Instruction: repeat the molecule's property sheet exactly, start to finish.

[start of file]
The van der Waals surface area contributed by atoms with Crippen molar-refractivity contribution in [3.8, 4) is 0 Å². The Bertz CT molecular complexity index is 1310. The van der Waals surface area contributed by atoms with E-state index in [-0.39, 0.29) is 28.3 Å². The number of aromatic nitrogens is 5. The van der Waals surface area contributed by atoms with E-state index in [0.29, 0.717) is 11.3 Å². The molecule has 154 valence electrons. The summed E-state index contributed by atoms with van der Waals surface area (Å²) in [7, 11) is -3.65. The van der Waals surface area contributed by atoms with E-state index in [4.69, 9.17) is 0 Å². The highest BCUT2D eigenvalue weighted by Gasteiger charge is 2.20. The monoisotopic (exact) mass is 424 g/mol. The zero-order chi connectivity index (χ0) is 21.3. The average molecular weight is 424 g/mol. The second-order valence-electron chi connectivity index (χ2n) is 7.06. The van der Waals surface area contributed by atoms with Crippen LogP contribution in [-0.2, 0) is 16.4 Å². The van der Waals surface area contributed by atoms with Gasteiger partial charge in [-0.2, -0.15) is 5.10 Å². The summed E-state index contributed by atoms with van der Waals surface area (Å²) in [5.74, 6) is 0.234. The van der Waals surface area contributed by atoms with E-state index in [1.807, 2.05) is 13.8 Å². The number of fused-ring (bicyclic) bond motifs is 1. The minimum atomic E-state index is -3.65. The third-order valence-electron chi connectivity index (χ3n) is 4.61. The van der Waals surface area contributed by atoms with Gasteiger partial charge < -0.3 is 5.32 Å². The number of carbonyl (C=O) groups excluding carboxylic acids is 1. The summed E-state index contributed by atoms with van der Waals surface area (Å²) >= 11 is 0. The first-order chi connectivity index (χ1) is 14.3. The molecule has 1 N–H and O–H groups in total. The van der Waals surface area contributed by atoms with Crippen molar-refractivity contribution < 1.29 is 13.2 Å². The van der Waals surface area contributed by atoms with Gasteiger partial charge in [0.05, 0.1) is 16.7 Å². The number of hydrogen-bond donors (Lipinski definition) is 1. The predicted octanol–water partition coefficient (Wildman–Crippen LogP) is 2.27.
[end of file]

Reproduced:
The van der Waals surface area contributed by atoms with Crippen molar-refractivity contribution in [3.8, 4) is 0 Å². The Bertz CT molecular complexity index is 1310. The van der Waals surface area contributed by atoms with E-state index in [-0.39, 0.29) is 28.3 Å². The number of aromatic nitrogens is 5. The van der Waals surface area contributed by atoms with E-state index in [0.29, 0.717) is 11.3 Å². The molecule has 154 valence electrons. The summed E-state index contributed by atoms with van der Waals surface area (Å²) in [7, 11) is -3.65. The van der Waals surface area contributed by atoms with E-state index in [4.69, 9.17) is 0 Å². The highest BCUT2D eigenvalue weighted by Gasteiger charge is 2.20. The monoisotopic (exact) mass is 424 g/mol. The zero-order chi connectivity index (χ0) is 21.3. The average molecular weight is 424 g/mol. The second-order valence-electron chi connectivity index (χ2n) is 7.06. The van der Waals surface area contributed by atoms with Crippen LogP contribution in [-0.2, 0) is 16.4 Å². The van der Waals surface area contributed by atoms with Gasteiger partial charge in [-0.2, -0.15) is 5.10 Å². The summed E-state index contributed by atoms with van der Waals surface area (Å²) in [5.74, 6) is 0.234. The van der Waals surface area contributed by atoms with E-state index in [1.807, 2.05) is 13.8 Å². The number of fused-ring (bicyclic) bond motifs is 1. The minimum atomic E-state index is -3.65. The third-order valence-electron chi connectivity index (χ3n) is 4.61. The van der Waals surface area contributed by atoms with Gasteiger partial charge < -0.3 is 5.32 Å². The number of carbonyl (C=O) groups excluding carboxylic acids is 1. The summed E-state index contributed by atoms with van der Waals surface area (Å²) >= 11 is 0. The first-order chi connectivity index (χ1) is 14.3. The molecule has 1 N–H and O–H groups in total. The van der Waals surface area contributed by atoms with Crippen molar-refractivity contribution < 1.29 is 13.2 Å². The van der Waals surface area contributed by atoms with Gasteiger partial charge in [0.05, 0.1) is 16.7 Å². The number of hydrogen-bond donors (Lipinski definition) is 1. The predicted octanol–water partition coefficient (Wildman–Crippen LogP) is 2.27.